BACOLOD CITY: The National Bureau of Investigation (NBI) will tap its Cybercrime Divison to investigate the hacking of official Facebook pages of government officials in Negros Occidental.
Renoir Baldovino, lawyer and NBI agent in charge, said they will need a formal request from the affected government officials so they can refer the crime to their national office.
The Facebook pages of Masskara Festival, Cadiz City Public Information Office, Team Javi Benitez, EB Magalona municipal government and Negros Occidental Third District Rep. Francisco Benitez were hacked in the past few days.
As of August 23, the accounts of Cadiz and of the two Benitezes had already been recovered.
“We cannot speculate on the possible motives behind the hacking of the social media accounts of public offices in Negros Occidental,” Baldovino said.
The Bacolod NBI office has cybercrime investigators but they will need the technical assistance of their Cybercrime Division in Manila, he added.
The first that was confirmed to have been hacked was that of the MassKara Festival Facebook page in Bacolod City on August 7.
These were followed this week by the hacking of the pages of Representative Benitez on August 21 and that of EB Magalona town that reported it on Tuesday, August 22.
All pages started to post Japanese porn movies.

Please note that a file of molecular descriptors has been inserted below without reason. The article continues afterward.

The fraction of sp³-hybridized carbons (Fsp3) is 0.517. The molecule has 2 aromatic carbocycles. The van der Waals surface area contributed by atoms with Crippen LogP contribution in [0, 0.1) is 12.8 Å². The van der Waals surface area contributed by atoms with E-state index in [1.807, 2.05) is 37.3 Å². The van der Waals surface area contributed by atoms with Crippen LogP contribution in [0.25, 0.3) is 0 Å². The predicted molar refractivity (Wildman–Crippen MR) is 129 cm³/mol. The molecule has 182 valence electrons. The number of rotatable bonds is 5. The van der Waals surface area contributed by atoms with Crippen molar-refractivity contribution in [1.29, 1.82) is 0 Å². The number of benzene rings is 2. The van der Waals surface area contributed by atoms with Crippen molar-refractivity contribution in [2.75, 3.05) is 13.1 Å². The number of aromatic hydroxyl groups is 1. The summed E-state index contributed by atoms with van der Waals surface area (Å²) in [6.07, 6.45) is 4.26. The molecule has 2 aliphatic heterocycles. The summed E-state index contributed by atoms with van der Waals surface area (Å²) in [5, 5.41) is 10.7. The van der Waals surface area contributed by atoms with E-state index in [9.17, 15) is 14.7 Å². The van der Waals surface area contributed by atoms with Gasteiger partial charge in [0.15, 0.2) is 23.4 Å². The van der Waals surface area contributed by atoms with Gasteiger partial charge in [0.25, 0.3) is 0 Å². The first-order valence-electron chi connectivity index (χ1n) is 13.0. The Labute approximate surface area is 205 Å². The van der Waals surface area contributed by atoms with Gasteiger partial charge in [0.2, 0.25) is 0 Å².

All the pages were considered linked to Mayor Alfredo Abelardo “Albee” Benitez.
The MassKara Festival account was created last year under the term of Mayor Benitez.
Then before the page Representative Benitez was hacked, an alternate Facebook account of his son Victorias Mayor Javier Miguel Benitez was nearly taken over by hackers.
The mayor of EB Magalona, Marvin Magalona, is a close political ally of the Bacolod mayor.
Mary Jane Agonace, provincial director of the Department of Information and Communication Technology (DICT), said: “Public pages are really the targets of hackers, these are vulnerable. For DICT, we always remind the public to secure their accounts.” Agonace also said users must be mindful of the privacy settings that would allow them to secure their accounts and regularly check personal details such as registered email addresses and mobile phone numbers to ensure that these still belong to them.
“There may also be friends added or messages sent, but not by the user. Those are the signs that an account has unauthorized access. That’s the time the account owner or user should already update information, especially the change password,” she added.
Agonace said owners or users can report and seek investigation of the unauthorized access to the authorities under the Negros Occidental Provincial Cyber Response Team.
After regaining control of his official Facebook page, Benitez thanked the DICT, NBI-Western Visayas,and the Cybercrime Investigation and Coordination Center for their dedication and prompt assistance.
He also thanked Meta Philippines Representative Office’s Public Policy Team in Manila for their efforts.